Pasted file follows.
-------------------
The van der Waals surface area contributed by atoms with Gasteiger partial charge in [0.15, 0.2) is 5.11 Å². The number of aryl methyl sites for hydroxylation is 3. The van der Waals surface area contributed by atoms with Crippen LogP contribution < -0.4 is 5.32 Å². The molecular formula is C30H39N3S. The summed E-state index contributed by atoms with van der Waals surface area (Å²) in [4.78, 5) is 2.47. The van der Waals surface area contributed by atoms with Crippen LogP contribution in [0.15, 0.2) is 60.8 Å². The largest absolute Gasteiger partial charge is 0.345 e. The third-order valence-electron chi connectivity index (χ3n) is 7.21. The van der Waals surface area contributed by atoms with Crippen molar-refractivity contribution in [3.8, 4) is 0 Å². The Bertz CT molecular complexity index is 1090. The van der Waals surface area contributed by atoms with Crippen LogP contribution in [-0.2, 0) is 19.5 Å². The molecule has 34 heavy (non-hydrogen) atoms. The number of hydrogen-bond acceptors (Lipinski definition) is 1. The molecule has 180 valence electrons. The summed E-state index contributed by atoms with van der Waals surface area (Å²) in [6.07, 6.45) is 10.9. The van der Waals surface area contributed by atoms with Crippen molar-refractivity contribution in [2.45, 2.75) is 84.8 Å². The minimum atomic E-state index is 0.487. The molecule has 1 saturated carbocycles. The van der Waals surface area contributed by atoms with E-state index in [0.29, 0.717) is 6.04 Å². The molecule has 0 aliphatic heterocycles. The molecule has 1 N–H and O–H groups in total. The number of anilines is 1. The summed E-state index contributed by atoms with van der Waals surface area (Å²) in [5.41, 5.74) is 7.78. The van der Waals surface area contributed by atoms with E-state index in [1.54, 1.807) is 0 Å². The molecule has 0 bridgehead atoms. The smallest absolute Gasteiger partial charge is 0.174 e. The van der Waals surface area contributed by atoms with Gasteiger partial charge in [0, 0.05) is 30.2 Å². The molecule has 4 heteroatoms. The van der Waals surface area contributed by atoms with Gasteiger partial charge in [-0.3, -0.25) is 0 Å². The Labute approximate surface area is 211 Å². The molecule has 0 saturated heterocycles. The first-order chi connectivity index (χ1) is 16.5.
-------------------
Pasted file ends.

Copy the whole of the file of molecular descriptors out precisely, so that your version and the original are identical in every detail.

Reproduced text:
The van der Waals surface area contributed by atoms with Gasteiger partial charge in [0.15, 0.2) is 5.11 Å². The number of aryl methyl sites for hydroxylation is 3. The van der Waals surface area contributed by atoms with Crippen LogP contribution < -0.4 is 5.32 Å². The molecular formula is C30H39N3S. The summed E-state index contributed by atoms with van der Waals surface area (Å²) in [4.78, 5) is 2.47. The van der Waals surface area contributed by atoms with Crippen LogP contribution in [0.15, 0.2) is 60.8 Å². The largest absolute Gasteiger partial charge is 0.345 e. The third-order valence-electron chi connectivity index (χ3n) is 7.21. The van der Waals surface area contributed by atoms with Crippen molar-refractivity contribution in [3.8, 4) is 0 Å². The Bertz CT molecular complexity index is 1090. The van der Waals surface area contributed by atoms with Crippen LogP contribution in [-0.2, 0) is 19.5 Å². The molecule has 34 heavy (non-hydrogen) atoms. The number of hydrogen-bond acceptors (Lipinski definition) is 1. The molecule has 180 valence electrons. The summed E-state index contributed by atoms with van der Waals surface area (Å²) in [6.07, 6.45) is 10.9. The van der Waals surface area contributed by atoms with Crippen molar-refractivity contribution in [2.45, 2.75) is 84.8 Å². The minimum atomic E-state index is 0.487. The molecule has 1 saturated carbocycles. The van der Waals surface area contributed by atoms with E-state index in [0.29, 0.717) is 6.04 Å². The molecule has 0 aliphatic heterocycles. The molecule has 1 N–H and O–H groups in total. The number of anilines is 1. The summed E-state index contributed by atoms with van der Waals surface area (Å²) in [5.41, 5.74) is 7.78. The van der Waals surface area contributed by atoms with E-state index in [1.54, 1.807) is 0 Å². The molecule has 0 bridgehead atoms. The smallest absolute Gasteiger partial charge is 0.174 e. The van der Waals surface area contributed by atoms with Gasteiger partial charge in [0, 0.05) is 30.2 Å². The molecule has 4 heteroatoms. The van der Waals surface area contributed by atoms with Gasteiger partial charge in [-0.3, -0.25) is 0 Å². The Labute approximate surface area is 211 Å². The molecule has 0 saturated heterocycles. The first-order chi connectivity index (χ1) is 16.5.